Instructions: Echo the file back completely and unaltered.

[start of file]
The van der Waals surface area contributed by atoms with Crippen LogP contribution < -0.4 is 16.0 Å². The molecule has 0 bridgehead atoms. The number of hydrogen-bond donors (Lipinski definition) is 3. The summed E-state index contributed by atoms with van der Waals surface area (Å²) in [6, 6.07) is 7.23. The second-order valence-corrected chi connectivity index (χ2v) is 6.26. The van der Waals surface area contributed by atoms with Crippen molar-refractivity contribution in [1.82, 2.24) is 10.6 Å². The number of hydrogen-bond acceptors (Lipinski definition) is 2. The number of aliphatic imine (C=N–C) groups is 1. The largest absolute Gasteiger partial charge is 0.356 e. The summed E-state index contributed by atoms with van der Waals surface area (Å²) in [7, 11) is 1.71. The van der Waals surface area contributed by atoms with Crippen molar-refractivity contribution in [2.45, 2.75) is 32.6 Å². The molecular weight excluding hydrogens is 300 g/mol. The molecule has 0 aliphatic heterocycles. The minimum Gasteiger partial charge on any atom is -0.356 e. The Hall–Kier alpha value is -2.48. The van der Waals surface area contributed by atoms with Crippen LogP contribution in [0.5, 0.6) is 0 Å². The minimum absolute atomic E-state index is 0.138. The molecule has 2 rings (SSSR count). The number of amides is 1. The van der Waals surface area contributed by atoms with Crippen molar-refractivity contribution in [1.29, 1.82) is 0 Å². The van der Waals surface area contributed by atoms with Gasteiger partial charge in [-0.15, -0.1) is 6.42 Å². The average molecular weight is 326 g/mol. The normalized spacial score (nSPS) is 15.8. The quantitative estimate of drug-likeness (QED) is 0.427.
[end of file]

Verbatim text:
The van der Waals surface area contributed by atoms with Crippen LogP contribution < -0.4 is 16.0 Å². The molecule has 0 bridgehead atoms. The number of hydrogen-bond donors (Lipinski definition) is 3. The summed E-state index contributed by atoms with van der Waals surface area (Å²) in [6, 6.07) is 7.23. The second-order valence-corrected chi connectivity index (χ2v) is 6.26. The van der Waals surface area contributed by atoms with Crippen molar-refractivity contribution in [1.82, 2.24) is 10.6 Å². The number of hydrogen-bond acceptors (Lipinski definition) is 2. The number of aliphatic imine (C=N–C) groups is 1. The largest absolute Gasteiger partial charge is 0.356 e. The summed E-state index contributed by atoms with van der Waals surface area (Å²) in [7, 11) is 1.71. The van der Waals surface area contributed by atoms with Crippen molar-refractivity contribution in [2.45, 2.75) is 32.6 Å². The molecular weight excluding hydrogens is 300 g/mol. The molecule has 0 aliphatic heterocycles. The minimum Gasteiger partial charge on any atom is -0.356 e. The Hall–Kier alpha value is -2.48. The van der Waals surface area contributed by atoms with Crippen LogP contribution in [0.5, 0.6) is 0 Å². The minimum absolute atomic E-state index is 0.138. The molecule has 2 rings (SSSR count). The number of amides is 1. The van der Waals surface area contributed by atoms with Crippen molar-refractivity contribution in [1.29, 1.82) is 0 Å². The van der Waals surface area contributed by atoms with Gasteiger partial charge in [-0.15, -0.1) is 6.42 Å². The average molecular weight is 326 g/mol. The normalized spacial score (nSPS) is 15.8. The quantitative estimate of drug-likeness (QED) is 0.427.